Healthcare and Presidential Candidates
by Dr. Rick Bayer
Filmmaker Michael Moore reminds us in Sicko that nearly 50 million Americans are uninsured. Author Barbara Ehrenreich wrote in Why Does Everyone Bow Down to the Health Insurance Industry? that 18,000 Americans die every year because they cannot afford or cannot qualify for health insurance. Most medical bankruptcy occurs among the insured so no one can be complacent. Do you really understand the fine print? Even full-time insurance specialists struggle to understand it, so you would be unusual if you did!
In the US, insurers sell healthcare insurance as a for-profit commodity like cars. In countries with universal access, healthcare insurance is public, like police or fire departments.
America’s 1965 experiment with single-payer healthcare, Medicare, is successful for seniors. It is not socialized medicine because physicians remain in private practice rather than become employees. What single-payer health insurance advocates seek is Medicare for all Americans, not just those 65 and older. In spite of these facts, profiteers will frighten voters in 2008 with cries of “socialized medicine”! It’s an empty argument. No one disputes our socialized police forces, fire departments, or roads.
In America’s market-driven healthcare system, insurers compete by avoiding unprofitable patients, denying claims, or shifting costs back to patients or others. These actions generate huge administrative costs even to so-called “non-profit” insurers like Kaiser and Blue Cross who employ thousands to do nothing but deny claims. After large salaries and profits, there remains little money to care for sick people. American insurers have overhead costs 2 to 6 times the overhead of US Medicare. Is it any wonder Americans pay more for healthcare? And the final insult is that, even though we pay more, we get less.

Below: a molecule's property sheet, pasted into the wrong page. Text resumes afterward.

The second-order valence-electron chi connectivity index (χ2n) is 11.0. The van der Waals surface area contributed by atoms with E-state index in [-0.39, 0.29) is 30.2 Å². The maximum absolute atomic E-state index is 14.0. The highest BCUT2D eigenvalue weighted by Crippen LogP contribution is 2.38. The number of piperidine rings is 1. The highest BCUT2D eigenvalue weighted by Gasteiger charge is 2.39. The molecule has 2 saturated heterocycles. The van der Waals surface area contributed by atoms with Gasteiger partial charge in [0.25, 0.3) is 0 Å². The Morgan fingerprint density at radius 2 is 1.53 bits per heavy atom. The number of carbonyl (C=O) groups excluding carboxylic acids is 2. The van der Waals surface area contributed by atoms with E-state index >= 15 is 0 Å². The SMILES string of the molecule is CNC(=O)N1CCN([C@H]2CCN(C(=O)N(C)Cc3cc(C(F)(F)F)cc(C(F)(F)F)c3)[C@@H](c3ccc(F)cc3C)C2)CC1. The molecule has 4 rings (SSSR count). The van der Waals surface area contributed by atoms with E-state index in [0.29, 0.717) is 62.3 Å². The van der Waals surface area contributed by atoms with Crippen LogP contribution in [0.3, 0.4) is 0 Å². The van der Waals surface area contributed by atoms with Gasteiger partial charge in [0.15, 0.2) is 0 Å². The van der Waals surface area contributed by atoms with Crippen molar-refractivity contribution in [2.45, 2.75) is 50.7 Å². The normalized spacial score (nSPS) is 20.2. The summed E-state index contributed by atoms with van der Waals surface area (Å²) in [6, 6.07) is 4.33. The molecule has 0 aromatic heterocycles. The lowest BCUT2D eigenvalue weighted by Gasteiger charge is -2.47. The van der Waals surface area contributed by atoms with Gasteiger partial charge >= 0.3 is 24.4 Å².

During Bill Clinton’s first term, Hilary Clinton caved in to the big health insurers to produce an unworkable mess. Now universal care again is a hot topic. Candidate Clinton is cautiously matching proposals of Candidate John Edwards rather than breaking new ground. Both call for mandatory universal coverage in the first term of office by expanding systems of federal health insurance. Business would be required to provide coverage or pay into a federal funds pool.
Candidate Barak Obama may catch up with Edwards and Clinton but does not promise universal healthcare. Like Clinton, Obama’s ties to big business make it unlikely he will break new ground. So far, he requires employers to cover workers and promises insurance for children. He offers coverage choices similar to federal employees, but offers no option to those who cannot afford the premiums.
Candidate Bill Richardson would lower Medicare to age 55, expand Medicaid, and use tax breaks for businesses and indivi-duals to encourage universal healthcare. Richardson’s plan is clearly best among the top four Democratic fundraisers.
The best healthcare plan belongs to Candidate Dennis Kucinich’s Medicare-for-all, which would cover all Americans without raising taxes. The money now spent to market to the healthiest, deny claims to the sickest, and provide profits to the wealthiest, would instead take care of sick Americans. His plan does not provide any role for the for-profit health insurers.
What do the Republicans offer? As governor of Massachusetts, Mitt Romney signed universal coverage close to the Edwards and Clinton plans. Sadly, he already attacked Democratic plans as “European-style socialized medicine”.
Other than Romney, the Republican vision for healthcare is a world where the sick and dying get to deduct the cost for health insurance they cannot afford. Republicans will all shout “Hillary-care” but they have nothing to offer. Instead, they replay old fear tactics and hope American voters remain suckers.
By rejecting Medicare-for-all, Democratic candidates play into Republican fears. This is because, with the exception of Kucinich’s plan, the Democrats will have to raise taxes to continue to feed the for-profit healthcare industry.
So what happens if a universal healthcare candidate takes the White House? No, we do not automatically get universal healthcare. Candidates make promises that are hard to keep. Moreover, insurance and drug lobbies are not going away. They spend millions to make billions.
What can voters do? Demand universal healthcare. Demand that citizens come before profits. Then ask candidates, “How will your healthcare program show that American lives are more important than healthcare profits?”
Richard “Rick” Bayer, MD, FACP is board-certified in internal medicine, a Fellow in the American College of Physicians (FACP), practiced, and lives in Oregon.